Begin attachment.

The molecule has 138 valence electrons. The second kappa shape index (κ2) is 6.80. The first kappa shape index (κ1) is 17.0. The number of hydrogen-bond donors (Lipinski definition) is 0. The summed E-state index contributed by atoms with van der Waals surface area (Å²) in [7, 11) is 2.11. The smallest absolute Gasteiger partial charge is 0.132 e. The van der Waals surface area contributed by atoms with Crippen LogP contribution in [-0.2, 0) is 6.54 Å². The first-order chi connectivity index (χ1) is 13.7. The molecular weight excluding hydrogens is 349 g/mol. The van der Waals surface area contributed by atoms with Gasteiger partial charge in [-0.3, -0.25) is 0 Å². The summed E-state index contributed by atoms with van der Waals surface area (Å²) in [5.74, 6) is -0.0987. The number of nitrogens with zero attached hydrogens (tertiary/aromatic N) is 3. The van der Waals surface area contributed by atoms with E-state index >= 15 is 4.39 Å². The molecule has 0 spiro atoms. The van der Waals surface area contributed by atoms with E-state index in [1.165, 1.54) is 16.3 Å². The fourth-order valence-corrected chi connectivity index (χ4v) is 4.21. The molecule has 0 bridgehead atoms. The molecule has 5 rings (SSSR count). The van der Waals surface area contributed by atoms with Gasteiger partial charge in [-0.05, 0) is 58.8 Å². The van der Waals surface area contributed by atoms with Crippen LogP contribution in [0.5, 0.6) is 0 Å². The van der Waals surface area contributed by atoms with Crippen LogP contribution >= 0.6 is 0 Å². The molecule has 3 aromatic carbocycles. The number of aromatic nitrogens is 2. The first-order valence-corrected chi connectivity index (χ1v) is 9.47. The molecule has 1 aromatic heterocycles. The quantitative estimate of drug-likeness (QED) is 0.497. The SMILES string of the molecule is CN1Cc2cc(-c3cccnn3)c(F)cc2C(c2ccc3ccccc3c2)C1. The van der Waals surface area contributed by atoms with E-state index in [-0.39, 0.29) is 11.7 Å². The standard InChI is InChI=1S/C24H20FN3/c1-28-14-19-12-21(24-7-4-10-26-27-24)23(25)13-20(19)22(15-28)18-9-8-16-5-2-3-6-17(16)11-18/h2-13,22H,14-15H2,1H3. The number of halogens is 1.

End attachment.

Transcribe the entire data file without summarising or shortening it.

The molecule has 138 valence electrons. The second kappa shape index (κ2) is 6.80. The first kappa shape index (κ1) is 17.0. The number of hydrogen-bond donors (Lipinski definition) is 0. The summed E-state index contributed by atoms with van der Waals surface area (Å²) in [7, 11) is 2.11. The smallest absolute Gasteiger partial charge is 0.132 e. The van der Waals surface area contributed by atoms with Crippen LogP contribution in [-0.2, 0) is 6.54 Å². The first-order chi connectivity index (χ1) is 13.7. The molecular weight excluding hydrogens is 349 g/mol. The van der Waals surface area contributed by atoms with Gasteiger partial charge in [-0.3, -0.25) is 0 Å². The summed E-state index contributed by atoms with van der Waals surface area (Å²) in [5.74, 6) is -0.0987. The number of nitrogens with zero attached hydrogens (tertiary/aromatic N) is 3. The van der Waals surface area contributed by atoms with E-state index >= 15 is 4.39 Å². The molecule has 0 spiro atoms. The van der Waals surface area contributed by atoms with E-state index in [1.165, 1.54) is 16.3 Å². The fourth-order valence-corrected chi connectivity index (χ4v) is 4.21. The molecule has 0 bridgehead atoms. The molecule has 5 rings (SSSR count). The van der Waals surface area contributed by atoms with Gasteiger partial charge in [-0.05, 0) is 58.8 Å². The van der Waals surface area contributed by atoms with Crippen LogP contribution in [0.5, 0.6) is 0 Å². The van der Waals surface area contributed by atoms with Crippen LogP contribution >= 0.6 is 0 Å². The molecule has 3 aromatic carbocycles. The number of aromatic nitrogens is 2. The first-order valence-corrected chi connectivity index (χ1v) is 9.47. The molecule has 1 aromatic heterocycles. The quantitative estimate of drug-likeness (QED) is 0.497. The SMILES string of the molecule is CN1Cc2cc(-c3cccnn3)c(F)cc2C(c2ccc3ccccc3c2)C1. The van der Waals surface area contributed by atoms with E-state index in [-0.39, 0.29) is 11.7 Å². The standard InChI is InChI=1S/C24H20FN3/c1-28-14-19-12-21(24-7-4-10-26-27-24)23(25)13-20(19)22(15-28)18-9-8-16-5-2-3-6-17(16)11-18/h2-13,22H,14-15H2,1H3. The number of halogens is 1.